Sensemayá - Music of Silvestre Revueltas
Sensemayá; Ocho por Radio; La Noche de los Mayas; Homenaje a Federico Garcia Lorcia for Chamber Orchestra; Ventanas for Large Orchestra; First Little Serious Piece; Second Little Serious Piece
Esa-Pekka Salonen, Los Angeles Philharmonic, Los Angeles Philharmonic New Music Group
Was it not but a few months ago that someone in this magazine had the effrontery to take a stripe off Maestro Salonen and Sony for their un-enterprising selection of recording repertoire? Well, we will forgive every redundant Bruckner Four if it is the necessary economic trade-off to adventurous loss leaders like this CD. Glances at most Schwann catalogues reveals Revueltas' total available works amount to less than half a column. Has any major label ever devoted an entire disc to Mexico's foremost composer? Carlos Chavez had a brief vogue in the '60s, but Revueltas remains a name for anthologies. Dorian did give us a CD entitled The Unknown Revueltas a few years ago - was that an intentionally ironic title?
This new release, it is hoped, will start a trend. For those of us who lament the over-intellectualisation of 20th century music, Revueltas is alternative in spades. With all our post-modern fascination with primitivism, it's a wonder Revueltas hasn't arrived yet. A more revelatory introduction could hardly be imagined than this disc. And its appeal should not be restricted to the connoisseur of rare repertoire. This is music hard to delimit, with as much to persuade the average enthusiast as the specialist. Sensual, mysterious, colourfully eclectic, daringly modern technically - but with constant intrusions of folk and popular elements to secure it deeply in the tangled roots of traditional Mexican music. Where most practitioners of musical modernism don't have to try very hard to leave us shrugging (or cringing), Revueltas superimposes his sophisticated polyphony over an always-interesting rhythmic foundation. Vitality is the prevailing impression.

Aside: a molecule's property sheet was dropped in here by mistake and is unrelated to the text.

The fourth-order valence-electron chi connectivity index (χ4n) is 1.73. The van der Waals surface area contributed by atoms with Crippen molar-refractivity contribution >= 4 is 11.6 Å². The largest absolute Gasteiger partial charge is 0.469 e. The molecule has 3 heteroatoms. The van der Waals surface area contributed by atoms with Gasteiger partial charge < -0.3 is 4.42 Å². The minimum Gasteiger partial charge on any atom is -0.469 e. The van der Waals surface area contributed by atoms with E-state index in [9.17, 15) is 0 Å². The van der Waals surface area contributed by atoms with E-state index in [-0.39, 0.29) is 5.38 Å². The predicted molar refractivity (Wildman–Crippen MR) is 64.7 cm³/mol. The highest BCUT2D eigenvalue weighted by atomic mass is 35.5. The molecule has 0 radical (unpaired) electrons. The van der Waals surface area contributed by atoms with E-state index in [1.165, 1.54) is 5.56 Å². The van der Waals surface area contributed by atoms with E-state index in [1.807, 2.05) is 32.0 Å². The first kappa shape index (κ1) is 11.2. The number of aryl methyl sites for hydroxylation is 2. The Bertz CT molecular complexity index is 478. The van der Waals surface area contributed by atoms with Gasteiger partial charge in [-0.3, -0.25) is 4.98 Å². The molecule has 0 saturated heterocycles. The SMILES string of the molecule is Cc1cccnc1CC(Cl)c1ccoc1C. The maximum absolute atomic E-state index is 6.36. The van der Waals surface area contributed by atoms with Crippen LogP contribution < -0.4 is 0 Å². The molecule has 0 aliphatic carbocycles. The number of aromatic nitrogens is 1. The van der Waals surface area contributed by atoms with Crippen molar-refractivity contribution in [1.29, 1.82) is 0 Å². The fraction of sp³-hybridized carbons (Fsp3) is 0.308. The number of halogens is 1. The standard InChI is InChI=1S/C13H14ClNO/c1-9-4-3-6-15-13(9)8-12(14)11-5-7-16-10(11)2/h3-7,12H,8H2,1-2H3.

For those who have not made the composer's acquaintance and who are looking for a musical comparison: imagine Stravinsky in his neo-classic phase, with, however, a continual harking back to the wildness of Sacre du Printemps. Marry this to mariachi rhythms, with the whole concoction sitting on a deeper substratum of riotous ritual tribalism. Or for those of you whose tastes find this comparison a trifle too abstruse, imagine a Mexican version of the score of Plan 9 from Outer Space. Like I said, hard to imagine, let alone describe. Yet this fusing of elements does not sound at all artificial. Those fascinated with the genealogy of film composition will find that the CD's centrepiece, the film score La Noche de los Mayas (1939), offers hints of Waxman (The Nun's Story), Newman (Captain from Castile) and, least surprising in that he studied under Revueltas, Alex North (Viva Zapata and many more).
Before he died (of alcoholism) in 1940, the composer predicted he would have his day. As with Mahler, who had to wait fifty years for his parallel prediction to be vindicated, it seems Revueltas had a sure sense of his own significance.
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